OVCMT massage therapy grads may provide relief to patients with Lupus
Lupus is an autoimmune disease that affects about one in every thousand Canadians. It affects the immune system, and causes disease-fighting white blood cells to attack healthy cells instead of bacteria. As a result, patients can experience a variety of symptoms, such as:
In addition, when lupus affects certain organs like the heart or brain, patients can experience more severe symptoms like increased risk of a heart attack, confusion, behaviour changes, and seizures.
While there is no cure for lupus, many patients can lead normal, healthy lives. They can reduce symptoms with certain medications and treatments, and can use massage therapy as a complementary treatment to help with pain and stiffness, as well as depression which can sometimes affect patients who feel overwhelmed by their condition.
Lupus is often called the 'disease with a thousand faces' because symptoms and severity can be very different from patient to patient. The most common types of lupus are:
Pain and stiffness are common symptoms of lupus. In fact, approximately 90% of patients with lupus experience some kind of swelling as well as muscle and joint pain.
Light forms of Swedish massage, trigger point massage and myofascial release – important hallmarks of any massage therapist education – can help patients relieve muscle tension and have decreased pain.
Massage therapy releases endorphins, the body's natural painkillers, as well as decreases stress-hormone levels that are triggered by muscle pain, providing relief for patients who have lupus.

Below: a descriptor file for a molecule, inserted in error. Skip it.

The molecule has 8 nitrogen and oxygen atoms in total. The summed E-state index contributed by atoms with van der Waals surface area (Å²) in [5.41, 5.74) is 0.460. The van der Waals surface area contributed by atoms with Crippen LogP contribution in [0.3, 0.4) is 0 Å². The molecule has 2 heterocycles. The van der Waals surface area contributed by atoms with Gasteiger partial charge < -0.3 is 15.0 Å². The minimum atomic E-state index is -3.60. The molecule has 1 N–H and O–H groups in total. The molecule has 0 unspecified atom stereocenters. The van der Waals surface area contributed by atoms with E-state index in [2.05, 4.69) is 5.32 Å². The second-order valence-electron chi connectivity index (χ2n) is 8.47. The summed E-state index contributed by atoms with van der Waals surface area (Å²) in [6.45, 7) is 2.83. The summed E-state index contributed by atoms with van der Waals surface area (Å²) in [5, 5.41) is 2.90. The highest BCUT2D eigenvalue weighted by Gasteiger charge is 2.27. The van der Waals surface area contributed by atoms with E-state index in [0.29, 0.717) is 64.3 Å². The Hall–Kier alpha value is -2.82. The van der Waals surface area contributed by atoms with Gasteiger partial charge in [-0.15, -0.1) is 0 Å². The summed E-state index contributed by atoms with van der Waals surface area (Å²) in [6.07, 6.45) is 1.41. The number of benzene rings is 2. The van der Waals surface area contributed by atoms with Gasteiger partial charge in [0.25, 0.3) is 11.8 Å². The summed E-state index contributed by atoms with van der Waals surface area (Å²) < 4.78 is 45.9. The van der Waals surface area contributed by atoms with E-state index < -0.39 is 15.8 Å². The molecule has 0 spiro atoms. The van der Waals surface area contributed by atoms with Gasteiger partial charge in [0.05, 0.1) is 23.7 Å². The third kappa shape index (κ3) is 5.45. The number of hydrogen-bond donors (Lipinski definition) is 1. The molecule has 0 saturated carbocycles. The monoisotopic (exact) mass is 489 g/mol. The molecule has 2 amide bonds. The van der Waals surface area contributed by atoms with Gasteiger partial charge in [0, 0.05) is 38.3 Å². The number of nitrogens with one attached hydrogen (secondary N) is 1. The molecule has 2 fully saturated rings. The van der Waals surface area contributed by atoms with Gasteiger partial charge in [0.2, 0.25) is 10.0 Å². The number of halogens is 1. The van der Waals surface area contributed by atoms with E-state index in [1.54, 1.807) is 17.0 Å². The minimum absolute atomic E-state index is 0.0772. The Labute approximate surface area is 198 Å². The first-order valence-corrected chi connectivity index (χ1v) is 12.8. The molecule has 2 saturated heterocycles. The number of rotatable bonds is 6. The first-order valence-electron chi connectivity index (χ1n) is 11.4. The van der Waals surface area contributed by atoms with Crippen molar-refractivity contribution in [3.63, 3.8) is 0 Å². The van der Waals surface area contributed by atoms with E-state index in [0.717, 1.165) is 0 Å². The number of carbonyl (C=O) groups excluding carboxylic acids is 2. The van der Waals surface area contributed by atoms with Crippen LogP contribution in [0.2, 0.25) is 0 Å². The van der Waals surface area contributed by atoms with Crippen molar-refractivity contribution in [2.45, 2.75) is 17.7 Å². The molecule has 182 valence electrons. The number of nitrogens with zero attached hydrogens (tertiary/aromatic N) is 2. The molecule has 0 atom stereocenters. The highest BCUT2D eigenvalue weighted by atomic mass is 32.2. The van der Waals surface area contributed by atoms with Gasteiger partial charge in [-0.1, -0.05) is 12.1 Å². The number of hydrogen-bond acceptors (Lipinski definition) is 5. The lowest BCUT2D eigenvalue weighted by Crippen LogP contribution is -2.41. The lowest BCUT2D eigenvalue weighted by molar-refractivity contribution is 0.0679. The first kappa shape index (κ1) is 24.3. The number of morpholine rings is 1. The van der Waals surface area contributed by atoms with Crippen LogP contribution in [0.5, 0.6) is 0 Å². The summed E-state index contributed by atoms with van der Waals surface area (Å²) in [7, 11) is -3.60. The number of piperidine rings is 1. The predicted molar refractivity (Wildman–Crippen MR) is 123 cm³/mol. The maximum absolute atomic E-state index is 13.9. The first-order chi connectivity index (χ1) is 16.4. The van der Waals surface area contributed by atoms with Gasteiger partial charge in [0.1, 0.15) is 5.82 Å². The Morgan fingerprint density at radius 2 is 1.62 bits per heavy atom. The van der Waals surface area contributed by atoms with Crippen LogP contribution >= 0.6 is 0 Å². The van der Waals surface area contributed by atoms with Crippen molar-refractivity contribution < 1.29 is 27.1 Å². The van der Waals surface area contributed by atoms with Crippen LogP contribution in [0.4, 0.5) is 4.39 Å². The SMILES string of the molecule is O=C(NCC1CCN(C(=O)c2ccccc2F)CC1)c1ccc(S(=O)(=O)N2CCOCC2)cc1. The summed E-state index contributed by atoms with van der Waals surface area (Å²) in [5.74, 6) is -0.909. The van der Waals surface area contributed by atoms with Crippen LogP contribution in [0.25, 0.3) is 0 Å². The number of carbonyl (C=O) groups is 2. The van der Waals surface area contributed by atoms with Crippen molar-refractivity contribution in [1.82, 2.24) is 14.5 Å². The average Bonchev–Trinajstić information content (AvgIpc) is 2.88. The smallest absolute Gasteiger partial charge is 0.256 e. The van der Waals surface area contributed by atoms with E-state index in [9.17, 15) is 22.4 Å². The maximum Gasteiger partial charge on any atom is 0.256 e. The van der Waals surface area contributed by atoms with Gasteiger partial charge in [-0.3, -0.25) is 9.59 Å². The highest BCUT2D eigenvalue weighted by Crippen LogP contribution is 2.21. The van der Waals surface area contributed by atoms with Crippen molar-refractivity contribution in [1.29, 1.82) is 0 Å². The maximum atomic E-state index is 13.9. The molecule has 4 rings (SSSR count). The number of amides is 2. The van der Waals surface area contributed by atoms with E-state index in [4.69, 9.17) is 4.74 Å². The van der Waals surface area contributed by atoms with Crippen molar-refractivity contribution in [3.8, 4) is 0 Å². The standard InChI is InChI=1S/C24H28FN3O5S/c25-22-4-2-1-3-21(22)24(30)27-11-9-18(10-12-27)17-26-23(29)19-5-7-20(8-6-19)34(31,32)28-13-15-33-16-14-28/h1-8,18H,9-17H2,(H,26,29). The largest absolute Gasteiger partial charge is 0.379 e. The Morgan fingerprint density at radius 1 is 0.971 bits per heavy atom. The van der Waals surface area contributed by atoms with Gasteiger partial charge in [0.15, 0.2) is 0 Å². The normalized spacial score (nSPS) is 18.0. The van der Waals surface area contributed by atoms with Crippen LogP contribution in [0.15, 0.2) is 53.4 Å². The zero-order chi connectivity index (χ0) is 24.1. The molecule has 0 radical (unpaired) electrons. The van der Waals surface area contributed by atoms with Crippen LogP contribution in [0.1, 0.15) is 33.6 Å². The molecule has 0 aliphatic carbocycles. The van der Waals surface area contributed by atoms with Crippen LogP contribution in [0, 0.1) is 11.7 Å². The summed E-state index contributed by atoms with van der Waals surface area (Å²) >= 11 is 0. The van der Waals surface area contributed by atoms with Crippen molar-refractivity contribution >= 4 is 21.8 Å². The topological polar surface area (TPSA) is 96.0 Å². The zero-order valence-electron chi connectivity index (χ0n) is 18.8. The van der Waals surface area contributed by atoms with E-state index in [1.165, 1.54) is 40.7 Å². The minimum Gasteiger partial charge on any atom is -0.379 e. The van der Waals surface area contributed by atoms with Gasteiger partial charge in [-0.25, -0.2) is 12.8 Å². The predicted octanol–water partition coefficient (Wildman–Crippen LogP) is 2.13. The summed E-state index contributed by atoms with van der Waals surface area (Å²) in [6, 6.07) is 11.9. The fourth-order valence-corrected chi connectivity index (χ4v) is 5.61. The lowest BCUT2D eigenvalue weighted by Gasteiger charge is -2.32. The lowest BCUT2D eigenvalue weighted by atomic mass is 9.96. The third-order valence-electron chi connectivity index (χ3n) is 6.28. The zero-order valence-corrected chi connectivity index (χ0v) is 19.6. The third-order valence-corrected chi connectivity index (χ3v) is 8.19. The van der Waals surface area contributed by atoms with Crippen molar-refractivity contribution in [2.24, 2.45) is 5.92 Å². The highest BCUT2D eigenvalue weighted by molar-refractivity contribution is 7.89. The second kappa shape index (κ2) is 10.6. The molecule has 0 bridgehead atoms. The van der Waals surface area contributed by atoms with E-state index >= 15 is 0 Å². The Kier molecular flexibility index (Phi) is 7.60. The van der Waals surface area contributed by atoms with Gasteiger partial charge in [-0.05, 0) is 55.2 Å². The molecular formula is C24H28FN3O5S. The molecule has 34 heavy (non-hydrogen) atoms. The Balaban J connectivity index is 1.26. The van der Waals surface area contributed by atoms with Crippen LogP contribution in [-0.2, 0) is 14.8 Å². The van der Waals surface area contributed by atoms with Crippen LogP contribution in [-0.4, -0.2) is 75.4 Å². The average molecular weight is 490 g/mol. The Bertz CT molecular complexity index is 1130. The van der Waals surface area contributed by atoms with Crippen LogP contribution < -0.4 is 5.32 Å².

Many patients who are diagnosed with lupus also develop depression or anxiety. They might feel overwhelmed by their condition or stressed about recurring pain and other symptoms. As a result, they might feel withdrawn or otherwise have difficulty enjoying life to the fullest.
Professionals with a massage therapist diploma can provide added comfort to these patients through the treatment of massage. As a complementary treatment used alongside medications and therapy, massage can boost oxytocin levels, which can trigger feelings of comfort and connection.
Students learn how to effectively communicate with patients during their therapeutic massage training. They use that caring approach during all sessions, adapting treatments as required to each patient's unique situation.
When treating patients with lupus, this ability to communicate with and respond to patient needs is especially important. Patients with lupus can have difficulty getting on and off the massage table due to their stiffness and limited range of motion. As a result, massage therapists may have to adapt their treatments by completing massages with the patient sitting in a chair.
Communicating with lupus patients about their condition is also important for massage therapists, as there may be instances when additional caution is advised. For example, in rare cases patients who suffer from cutaneous lupus may suffer bleeding beneath the skin or visible bruising as a result of overly vigorous treatments. It is also recommended to communicate with these patients throughout the treatment to ensure they aren't experiencing too much pressure from a massage. Lupus patients generally benefit most from light massages rather than deep tissue massage.
Massage therapy has been found to encourage bodily circulation and improve systemic function of the liver and kidneys while alleviating tension and pain, allowing patients to manage their condition more effectively.
Interested in helping patients through massage therapy? Visit OVCMT to learn about our program and how massage therapy helps patients lead healthier lives.